Republican leaders have a once-in-a-lifetime shot to dismantle Medicaid, a costly entitlement program that provides health care for the poor and the disabled.
In what other scenario could House Speaker Paul Ryan and Senate Majority Leader Mitch McConnell find themselves working with a president so totally focused on the optics of “winning” in the short term and so utterly unconcerned about the real-life and political ramifications of taking benefits away from his own voters?
The last Republican president, George W. Bush, actually expanded Medicare entitlements. President Ronald Reagan worked with a Democratic Congress to stabilize Social Security, and President Richard Nixon oversaw a massive increase in eligibility for Medicare.
Over the years, legislators and presidents have nipped, tucked and tweaked the entitlement programs, but no one has ever gotten so close to a fundamental reversal of their structure as congressional Republicans are now. That is, Republicans have campaigned on reining in spending but they haven’t really had the chance to take the “entitlement” out of the three major entitlement programs.
They are positioned to do just that with Medicaid. Both the House-passed American Health Care Act and its sister legislation in the Senate would convert the program, in which health care costs are paid based on eligibility no matter the overall expense, to one in which benefits are capped for recipients. This is the plan dogmatic conservatives have been waiting for — and one many of them would like to replicate for Medicare in the future.
Four Republican senators — Rand Paul, Ted Cruz, Mike Lee and Ron Johnson — have said they are “not ready” to vote for the bill for a variety of reasons. None of those reasons appear to be that the changes to Medicaid are too much for them. If anything, they don’t like the bill because one of its other legs — the replacement of the Obamacare insurance subsidy program — tastes like a watered-down version of the original law.
You should expect that all four of them will vote for the bill if it looks like it’s going to pass. After all, when senators start talking about how they’re “not ready” to do something, they’re strongly suggesting that at some point they will do it. And they’ll never have as good an opportunity to reduce the long-term promises of the American government as they do now.
The real key to whether McConnell can get the 50 votes he needs (plus the tie-breaking ballot of Vice President Mike Pence) is a set of moderates with various concerns about the bill. But only one of them, Dean Heller of Nevada, is on the ballot in 2018. Heller said Friday he would not vote for the Senate bill in its current form. The others, including Susan Collins of Maine, Lisa Murkowski of Alaska and Rob Portman of Ohio, will have plenty of time to explain either yes or no votes.
It’s almost unthinkable that Republicans could lose the Senate over this issue in 2018. House Republicans are already on the hook with voters because they passed their version of the bill. And the president doesn’t really care much about the details of public policy.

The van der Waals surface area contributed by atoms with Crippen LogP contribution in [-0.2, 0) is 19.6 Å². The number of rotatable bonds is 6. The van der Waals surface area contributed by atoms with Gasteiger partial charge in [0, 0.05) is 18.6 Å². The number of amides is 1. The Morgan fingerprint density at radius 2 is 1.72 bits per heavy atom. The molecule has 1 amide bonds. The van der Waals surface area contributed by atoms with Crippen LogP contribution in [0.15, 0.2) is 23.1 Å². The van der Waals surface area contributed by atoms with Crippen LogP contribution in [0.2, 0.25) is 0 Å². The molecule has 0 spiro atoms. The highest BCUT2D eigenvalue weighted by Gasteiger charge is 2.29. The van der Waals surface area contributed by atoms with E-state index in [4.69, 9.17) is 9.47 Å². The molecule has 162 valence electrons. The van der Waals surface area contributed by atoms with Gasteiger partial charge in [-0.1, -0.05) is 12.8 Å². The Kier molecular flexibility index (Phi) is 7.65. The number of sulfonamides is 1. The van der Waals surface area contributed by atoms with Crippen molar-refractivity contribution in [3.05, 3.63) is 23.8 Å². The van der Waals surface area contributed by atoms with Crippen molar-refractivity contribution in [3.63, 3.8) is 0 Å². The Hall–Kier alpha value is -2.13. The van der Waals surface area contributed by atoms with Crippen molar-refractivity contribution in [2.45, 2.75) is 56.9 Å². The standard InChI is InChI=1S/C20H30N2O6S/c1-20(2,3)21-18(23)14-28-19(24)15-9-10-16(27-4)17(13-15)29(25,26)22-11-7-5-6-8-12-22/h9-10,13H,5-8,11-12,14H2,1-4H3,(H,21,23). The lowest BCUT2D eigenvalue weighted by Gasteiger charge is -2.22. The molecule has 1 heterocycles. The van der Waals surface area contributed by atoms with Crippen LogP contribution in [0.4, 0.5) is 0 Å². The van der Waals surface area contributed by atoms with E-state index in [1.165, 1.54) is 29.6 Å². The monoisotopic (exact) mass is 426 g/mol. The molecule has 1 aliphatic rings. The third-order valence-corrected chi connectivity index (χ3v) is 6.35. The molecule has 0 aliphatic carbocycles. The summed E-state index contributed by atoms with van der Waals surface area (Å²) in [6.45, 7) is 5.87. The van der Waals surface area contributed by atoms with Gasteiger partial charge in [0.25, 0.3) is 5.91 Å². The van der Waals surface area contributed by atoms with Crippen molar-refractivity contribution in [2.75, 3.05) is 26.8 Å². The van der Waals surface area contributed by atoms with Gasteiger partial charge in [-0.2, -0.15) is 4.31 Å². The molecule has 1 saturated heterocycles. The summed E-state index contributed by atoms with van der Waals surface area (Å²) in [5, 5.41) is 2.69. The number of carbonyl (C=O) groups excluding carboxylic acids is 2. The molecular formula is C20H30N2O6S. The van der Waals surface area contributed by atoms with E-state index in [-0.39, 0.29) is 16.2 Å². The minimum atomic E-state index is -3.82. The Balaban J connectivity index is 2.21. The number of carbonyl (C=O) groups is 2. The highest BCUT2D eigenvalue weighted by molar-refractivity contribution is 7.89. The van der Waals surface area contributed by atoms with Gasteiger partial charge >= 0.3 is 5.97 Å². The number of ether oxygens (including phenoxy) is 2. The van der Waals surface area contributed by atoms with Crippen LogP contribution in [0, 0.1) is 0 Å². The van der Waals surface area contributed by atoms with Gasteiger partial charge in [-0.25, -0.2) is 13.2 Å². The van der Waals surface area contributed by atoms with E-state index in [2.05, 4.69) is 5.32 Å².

It’s now or never for McConnell. And still, it’s an uphill battle to get even some fairly conservative Republican senators to vote for a bill that does harm to the most vulnerable in society while cutting taxes for investors.
Why? Because it’s not at all clear that the public has any real appetite for dismantling the social safety net. The poor and disabled are less politically potent than the retirees who make up the core of the Medicare and Social Security constituencies, but their welfare has been supported by generations of American voters and lawmakers.
There could be a backlash against Republicans who vote for this bill that is strong enough to affect the 2020 election — perhaps something akin to the Civil Rights Act turning the south Republican over the course of decades. Ryan and McConnell are playing with political fire, and McConnell, at least, seems to understand that. He’s never been as bullish about this approach as Ryan, whose bill was called “mean” by Trump — just weeks after Trump hailed it at a White House ceremony.
My gut tells me McConnell is ambivalent about enacting a repeal-and-replace law — that he might be OK with a defeat when the bill comes to the Senate floor later this week. Why else would he promise to vote on it whether it has the support to pass or not? He’ll be fine either way. If it fails, the senators who vote against it will be blamed individually by their base — but not for at least three years. If it passes, he’ll take credit for accomplishing a Herculean task. Not bringing it to the floor would have been the most perilous outcome for McConnell personally.
Most congressional leaders, when faced with the question of whether to risk majorities to enact party priorities, choose to use their power to act rather than conserving their capital. Tom DeLay and Nancy Pelosi surely fit into that camp. But one reason McConnell has risen to the top and stayed there is that he tends to take a long view of preserving his own power and that of the GOP.
This week will reveal a lot about whether McConnell is willing to wield his power, and risk losing it, to adhere to conservative ideology.
Roll Call columnist Jonathan Allen is a co-author of “Shattered: Inside Hillary Clinton’s Doomed Campaign” and has covered Congress, the White House and elections over the past 16 years.